Organized labor succeeded in attaining special provisions in the illegal immigration compromise that will boost union contract prospects.
The AFL-CIO and U.S. Chamber of Commerce endorsed a package of immigration reforms on Friday after months of negotiations. Under the deal, 200,000 work visas would be issued each year, up from 66,000. Companies would be forced to pay those workers “prevailing wages” dictated by the Department of Labor’s regional standards.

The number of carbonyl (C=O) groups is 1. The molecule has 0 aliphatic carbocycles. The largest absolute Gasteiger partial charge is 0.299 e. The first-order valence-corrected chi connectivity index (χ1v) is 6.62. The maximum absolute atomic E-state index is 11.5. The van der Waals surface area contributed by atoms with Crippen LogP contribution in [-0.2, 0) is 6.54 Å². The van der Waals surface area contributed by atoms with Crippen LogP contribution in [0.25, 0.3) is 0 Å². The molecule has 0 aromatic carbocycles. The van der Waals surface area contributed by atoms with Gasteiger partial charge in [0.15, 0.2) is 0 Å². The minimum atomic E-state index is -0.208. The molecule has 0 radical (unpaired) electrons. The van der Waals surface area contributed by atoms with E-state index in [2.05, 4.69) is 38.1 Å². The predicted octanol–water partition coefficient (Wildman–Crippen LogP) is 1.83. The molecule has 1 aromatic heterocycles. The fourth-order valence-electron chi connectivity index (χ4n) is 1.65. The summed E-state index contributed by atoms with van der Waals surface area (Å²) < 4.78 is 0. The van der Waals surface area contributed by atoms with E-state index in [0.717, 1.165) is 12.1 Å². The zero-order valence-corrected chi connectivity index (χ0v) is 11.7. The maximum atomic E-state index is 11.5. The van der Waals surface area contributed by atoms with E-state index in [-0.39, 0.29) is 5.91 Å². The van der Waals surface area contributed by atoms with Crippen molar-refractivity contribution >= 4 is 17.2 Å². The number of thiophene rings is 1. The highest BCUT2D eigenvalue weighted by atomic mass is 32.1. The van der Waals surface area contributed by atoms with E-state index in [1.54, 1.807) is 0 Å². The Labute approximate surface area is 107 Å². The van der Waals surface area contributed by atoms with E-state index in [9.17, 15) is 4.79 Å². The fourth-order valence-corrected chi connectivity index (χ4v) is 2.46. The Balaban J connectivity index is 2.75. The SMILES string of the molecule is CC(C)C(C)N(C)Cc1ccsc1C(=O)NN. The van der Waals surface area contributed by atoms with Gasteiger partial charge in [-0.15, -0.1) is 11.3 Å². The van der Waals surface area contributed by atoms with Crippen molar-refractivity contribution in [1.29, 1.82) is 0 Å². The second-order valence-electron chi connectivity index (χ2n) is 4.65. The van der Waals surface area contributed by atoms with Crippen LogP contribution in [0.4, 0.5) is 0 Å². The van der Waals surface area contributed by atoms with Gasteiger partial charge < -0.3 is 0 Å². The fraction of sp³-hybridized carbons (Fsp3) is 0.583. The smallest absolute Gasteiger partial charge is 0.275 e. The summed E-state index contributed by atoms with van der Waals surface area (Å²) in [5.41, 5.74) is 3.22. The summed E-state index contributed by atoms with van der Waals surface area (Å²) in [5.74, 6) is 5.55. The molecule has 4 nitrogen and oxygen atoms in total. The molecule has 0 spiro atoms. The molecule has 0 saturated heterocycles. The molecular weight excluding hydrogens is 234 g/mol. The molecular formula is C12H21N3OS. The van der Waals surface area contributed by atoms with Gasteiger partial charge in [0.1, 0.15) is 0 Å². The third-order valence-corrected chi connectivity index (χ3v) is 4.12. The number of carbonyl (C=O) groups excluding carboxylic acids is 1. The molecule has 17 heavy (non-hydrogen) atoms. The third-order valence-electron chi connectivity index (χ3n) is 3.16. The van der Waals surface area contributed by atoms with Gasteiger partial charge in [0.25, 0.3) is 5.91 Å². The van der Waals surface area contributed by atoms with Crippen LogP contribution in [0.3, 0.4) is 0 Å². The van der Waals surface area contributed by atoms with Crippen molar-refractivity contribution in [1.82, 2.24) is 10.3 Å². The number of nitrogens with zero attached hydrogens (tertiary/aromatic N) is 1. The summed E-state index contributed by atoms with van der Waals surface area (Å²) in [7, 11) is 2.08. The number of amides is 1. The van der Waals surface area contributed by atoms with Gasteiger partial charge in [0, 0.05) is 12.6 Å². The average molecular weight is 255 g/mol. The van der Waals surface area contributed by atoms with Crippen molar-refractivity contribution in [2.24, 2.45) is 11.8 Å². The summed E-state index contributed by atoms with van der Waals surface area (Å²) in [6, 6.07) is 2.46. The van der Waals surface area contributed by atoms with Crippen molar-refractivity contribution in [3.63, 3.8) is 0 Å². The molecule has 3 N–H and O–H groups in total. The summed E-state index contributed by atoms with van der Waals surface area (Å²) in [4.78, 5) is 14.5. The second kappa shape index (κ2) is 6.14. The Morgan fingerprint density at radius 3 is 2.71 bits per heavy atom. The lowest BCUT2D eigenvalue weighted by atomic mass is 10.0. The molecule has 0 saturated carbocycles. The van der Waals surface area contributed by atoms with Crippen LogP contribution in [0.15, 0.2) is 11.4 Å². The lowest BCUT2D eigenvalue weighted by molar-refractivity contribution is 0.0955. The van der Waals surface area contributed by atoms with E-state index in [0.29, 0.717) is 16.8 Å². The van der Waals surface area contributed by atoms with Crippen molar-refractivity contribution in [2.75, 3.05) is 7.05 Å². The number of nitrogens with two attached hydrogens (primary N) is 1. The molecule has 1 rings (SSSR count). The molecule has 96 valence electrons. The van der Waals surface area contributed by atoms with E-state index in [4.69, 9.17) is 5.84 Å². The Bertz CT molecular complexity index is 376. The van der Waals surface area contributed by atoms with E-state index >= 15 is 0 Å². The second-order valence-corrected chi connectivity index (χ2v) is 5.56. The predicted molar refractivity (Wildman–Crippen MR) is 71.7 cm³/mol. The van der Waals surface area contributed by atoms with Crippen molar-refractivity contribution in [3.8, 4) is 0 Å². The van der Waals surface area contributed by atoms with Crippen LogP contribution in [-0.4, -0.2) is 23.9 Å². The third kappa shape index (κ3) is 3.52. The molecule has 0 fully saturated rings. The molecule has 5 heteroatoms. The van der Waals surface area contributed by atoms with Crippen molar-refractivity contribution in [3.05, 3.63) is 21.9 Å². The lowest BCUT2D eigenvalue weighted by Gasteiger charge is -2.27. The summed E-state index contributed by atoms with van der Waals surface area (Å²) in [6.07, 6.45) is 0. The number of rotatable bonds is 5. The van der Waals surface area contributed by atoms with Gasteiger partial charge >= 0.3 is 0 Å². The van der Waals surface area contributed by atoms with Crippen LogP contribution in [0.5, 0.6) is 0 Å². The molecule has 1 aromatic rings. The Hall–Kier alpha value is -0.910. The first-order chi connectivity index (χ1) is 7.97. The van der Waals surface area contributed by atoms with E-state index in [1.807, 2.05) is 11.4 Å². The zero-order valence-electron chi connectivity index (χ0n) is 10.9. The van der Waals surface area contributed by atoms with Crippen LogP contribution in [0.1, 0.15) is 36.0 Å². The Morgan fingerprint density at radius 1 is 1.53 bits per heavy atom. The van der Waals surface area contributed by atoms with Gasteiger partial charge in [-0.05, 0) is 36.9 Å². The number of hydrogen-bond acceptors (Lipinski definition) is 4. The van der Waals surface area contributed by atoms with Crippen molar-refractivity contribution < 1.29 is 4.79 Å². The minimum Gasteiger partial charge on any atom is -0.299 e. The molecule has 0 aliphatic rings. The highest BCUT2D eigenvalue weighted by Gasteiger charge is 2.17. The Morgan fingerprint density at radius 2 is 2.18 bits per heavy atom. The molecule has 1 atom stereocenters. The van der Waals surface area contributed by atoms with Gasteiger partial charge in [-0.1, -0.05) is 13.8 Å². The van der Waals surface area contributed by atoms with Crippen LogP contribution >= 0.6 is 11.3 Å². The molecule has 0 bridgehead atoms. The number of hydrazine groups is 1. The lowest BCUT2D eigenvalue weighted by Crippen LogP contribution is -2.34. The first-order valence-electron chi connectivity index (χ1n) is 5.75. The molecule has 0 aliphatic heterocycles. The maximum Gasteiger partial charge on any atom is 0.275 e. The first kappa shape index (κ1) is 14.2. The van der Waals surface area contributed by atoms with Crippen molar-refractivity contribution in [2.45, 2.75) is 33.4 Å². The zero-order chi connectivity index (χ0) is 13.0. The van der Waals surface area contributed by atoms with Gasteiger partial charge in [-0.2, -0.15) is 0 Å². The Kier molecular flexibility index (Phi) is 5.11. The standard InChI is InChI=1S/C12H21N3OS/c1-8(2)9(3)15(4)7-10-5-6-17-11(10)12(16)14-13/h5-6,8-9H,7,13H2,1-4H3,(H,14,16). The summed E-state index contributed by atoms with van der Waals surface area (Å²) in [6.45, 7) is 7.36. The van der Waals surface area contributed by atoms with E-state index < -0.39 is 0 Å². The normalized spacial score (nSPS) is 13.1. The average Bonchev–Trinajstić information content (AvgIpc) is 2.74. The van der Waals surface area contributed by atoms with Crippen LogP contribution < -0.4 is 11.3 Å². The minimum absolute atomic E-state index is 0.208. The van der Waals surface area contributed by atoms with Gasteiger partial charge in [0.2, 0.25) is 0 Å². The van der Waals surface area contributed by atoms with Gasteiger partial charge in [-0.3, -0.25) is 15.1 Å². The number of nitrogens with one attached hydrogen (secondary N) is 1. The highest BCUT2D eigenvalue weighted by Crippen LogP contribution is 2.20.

Prevailing wages, which were first adopted nationally with the Davis-Bacon Act, require employers to pay workers at industry standards that are often determined by union pay, according to Steve Allen of the Capital Research Center.
“[Prevailing wage is] usually interpreted to be union wages, which gives unions advantages in bidding for contracts,” Allen said. “It raises prices for whoever’s paying for the project and by requiring union wage regardless, you might as well hire the union guy.”